Chiricahua

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Related to Chiricahua Apache: Cochise, Geronimo, Chiricahua National Monument

Chiricahua:

see ApacheApache
, Native North Americans of the Southwest composed of six culturally related groups. They speak a language that has various dialects and belongs to the Athabascan branch of the Nadene linguistic stock (see Native American languages), and their ancestors entered the area
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References in periodicals archive ?
The Chiricahua Apaches were very mobile and it is rare to find any evidence of their temporary camps.
In 1886, General Nelson Miles decided the only way to secure peace was to remove all Chiricahua Apaches from Arizona, and the government transferred 382 Indians from San Carlos to Fort Marion, Florida.
On the Bloody Road to Jesus: Christianity and the Chiricahua Apaches.
In 1885, the regiment was no longer required on the Texas frontier; it was ordered to Arizona to contend with Geronimo and his Chiricahua Apache.
Bernard John Dowling Irwin led his troops to victory over hostile Chiricahua Apache Indians.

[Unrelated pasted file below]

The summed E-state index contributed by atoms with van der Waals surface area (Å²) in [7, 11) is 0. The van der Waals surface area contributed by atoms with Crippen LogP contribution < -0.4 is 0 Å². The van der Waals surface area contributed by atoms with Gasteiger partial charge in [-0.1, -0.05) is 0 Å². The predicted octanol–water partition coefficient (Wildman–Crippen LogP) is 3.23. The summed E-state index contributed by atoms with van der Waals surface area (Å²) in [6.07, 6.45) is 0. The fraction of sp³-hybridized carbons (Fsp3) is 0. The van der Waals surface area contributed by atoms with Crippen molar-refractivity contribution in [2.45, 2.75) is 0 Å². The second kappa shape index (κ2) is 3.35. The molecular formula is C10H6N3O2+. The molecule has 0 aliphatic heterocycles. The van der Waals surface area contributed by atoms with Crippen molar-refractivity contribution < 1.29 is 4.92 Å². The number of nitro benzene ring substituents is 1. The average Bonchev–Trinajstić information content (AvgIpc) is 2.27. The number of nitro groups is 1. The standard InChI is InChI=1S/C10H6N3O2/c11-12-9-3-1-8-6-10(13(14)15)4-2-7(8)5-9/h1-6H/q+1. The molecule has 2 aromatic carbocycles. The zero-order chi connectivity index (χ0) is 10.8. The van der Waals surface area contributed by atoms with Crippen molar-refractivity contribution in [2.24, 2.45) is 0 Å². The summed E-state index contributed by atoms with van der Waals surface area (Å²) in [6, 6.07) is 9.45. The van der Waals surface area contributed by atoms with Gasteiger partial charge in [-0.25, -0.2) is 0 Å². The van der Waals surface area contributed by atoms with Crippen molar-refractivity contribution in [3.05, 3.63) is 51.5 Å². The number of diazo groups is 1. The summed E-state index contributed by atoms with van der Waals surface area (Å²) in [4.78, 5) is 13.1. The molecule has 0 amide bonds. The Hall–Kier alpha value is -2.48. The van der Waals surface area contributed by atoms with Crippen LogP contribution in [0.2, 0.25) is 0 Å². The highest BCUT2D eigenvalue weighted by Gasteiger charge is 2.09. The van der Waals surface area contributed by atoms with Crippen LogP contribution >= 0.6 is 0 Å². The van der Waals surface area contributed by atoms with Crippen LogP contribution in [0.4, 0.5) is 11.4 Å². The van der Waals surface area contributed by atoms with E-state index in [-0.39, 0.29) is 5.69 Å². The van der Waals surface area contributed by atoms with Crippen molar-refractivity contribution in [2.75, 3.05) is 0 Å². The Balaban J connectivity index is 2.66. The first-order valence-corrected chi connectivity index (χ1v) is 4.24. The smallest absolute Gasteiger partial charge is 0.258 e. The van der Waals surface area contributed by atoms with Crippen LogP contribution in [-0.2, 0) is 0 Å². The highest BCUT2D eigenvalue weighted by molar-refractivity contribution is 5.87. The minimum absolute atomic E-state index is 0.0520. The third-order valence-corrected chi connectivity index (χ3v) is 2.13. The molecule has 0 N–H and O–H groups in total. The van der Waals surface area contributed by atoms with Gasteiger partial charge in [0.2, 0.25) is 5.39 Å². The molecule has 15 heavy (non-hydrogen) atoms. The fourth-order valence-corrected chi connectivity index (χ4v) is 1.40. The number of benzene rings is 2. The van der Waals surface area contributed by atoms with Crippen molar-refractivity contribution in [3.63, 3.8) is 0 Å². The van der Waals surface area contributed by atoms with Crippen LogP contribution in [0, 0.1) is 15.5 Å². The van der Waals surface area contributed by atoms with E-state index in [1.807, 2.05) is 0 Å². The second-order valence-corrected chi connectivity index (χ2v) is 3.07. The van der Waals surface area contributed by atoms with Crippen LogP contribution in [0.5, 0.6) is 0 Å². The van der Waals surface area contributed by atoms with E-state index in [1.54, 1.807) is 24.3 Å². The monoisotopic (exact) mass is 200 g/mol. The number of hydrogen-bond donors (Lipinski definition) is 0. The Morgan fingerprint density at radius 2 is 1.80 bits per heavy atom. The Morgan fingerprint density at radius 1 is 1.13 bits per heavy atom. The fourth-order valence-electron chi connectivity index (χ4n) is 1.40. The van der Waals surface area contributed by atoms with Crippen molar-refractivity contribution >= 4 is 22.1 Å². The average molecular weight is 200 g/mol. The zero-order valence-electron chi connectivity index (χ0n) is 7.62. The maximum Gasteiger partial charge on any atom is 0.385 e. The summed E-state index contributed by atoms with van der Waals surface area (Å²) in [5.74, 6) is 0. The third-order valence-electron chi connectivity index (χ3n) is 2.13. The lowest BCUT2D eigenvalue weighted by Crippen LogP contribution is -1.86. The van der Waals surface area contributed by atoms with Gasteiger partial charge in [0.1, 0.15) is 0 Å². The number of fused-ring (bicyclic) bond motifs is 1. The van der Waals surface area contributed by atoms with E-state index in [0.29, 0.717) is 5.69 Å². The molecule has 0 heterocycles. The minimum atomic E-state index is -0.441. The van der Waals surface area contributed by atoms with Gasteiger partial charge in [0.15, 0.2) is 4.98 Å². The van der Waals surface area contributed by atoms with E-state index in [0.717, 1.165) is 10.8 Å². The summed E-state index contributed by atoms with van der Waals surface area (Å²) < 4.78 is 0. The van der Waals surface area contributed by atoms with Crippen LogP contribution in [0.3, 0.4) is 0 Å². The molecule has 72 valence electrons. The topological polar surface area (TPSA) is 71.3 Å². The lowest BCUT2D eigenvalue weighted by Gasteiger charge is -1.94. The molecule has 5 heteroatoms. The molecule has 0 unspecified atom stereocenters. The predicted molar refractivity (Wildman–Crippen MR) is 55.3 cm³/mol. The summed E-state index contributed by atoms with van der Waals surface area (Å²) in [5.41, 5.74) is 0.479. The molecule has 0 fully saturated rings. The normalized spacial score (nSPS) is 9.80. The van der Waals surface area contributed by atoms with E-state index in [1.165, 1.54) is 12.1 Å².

Born in Arizona, Geronimo was a Chiricahua Apache who accompanied Cochise on forays against the U.
Of particular interest is Wilkins's inclusion of an oral history-based representation of the Iroquois Great Law of Peace, Laws from Praying Town Indians, a document describing the international Okmulgee Council, which organized relations between the eastern and western groups of Oklahoma indigenous nations, the Constitution of the State of Sequoyah, which was proposed initially before Oklahoma became a state, the "unwritten" laws of the Chiricahua Apache, and the Makah Constitutional Discussion.
Making Peace with Conchise: The 1872 Journal of Captain Joseph Alton Sladen" is a transcript of the Captain's journal of their efforts to make peace with the chief of the Chiricahua Apache chief known as Conchise.
The skull of the legendary Chiricahua Apache chief Geronimo may languish in a display case at Yale University.
And its presence hastened what may have been an inevitable conflict, as the peoples of two nations - Americans and the Chiricahua Apache - converged here to take advantage of the life-sustaining resource.
Apache Mothers and Daughters, by anthropologist Ruth McDonald Boyer and Narcissus Duffy Gayton is, superficially, a collective biography of four succeeding generations of Chiricahua Apache women, from the great-grandmother, Dilthcleyhen, to her living great-grandaughter, Narcissus Duffy Gayton.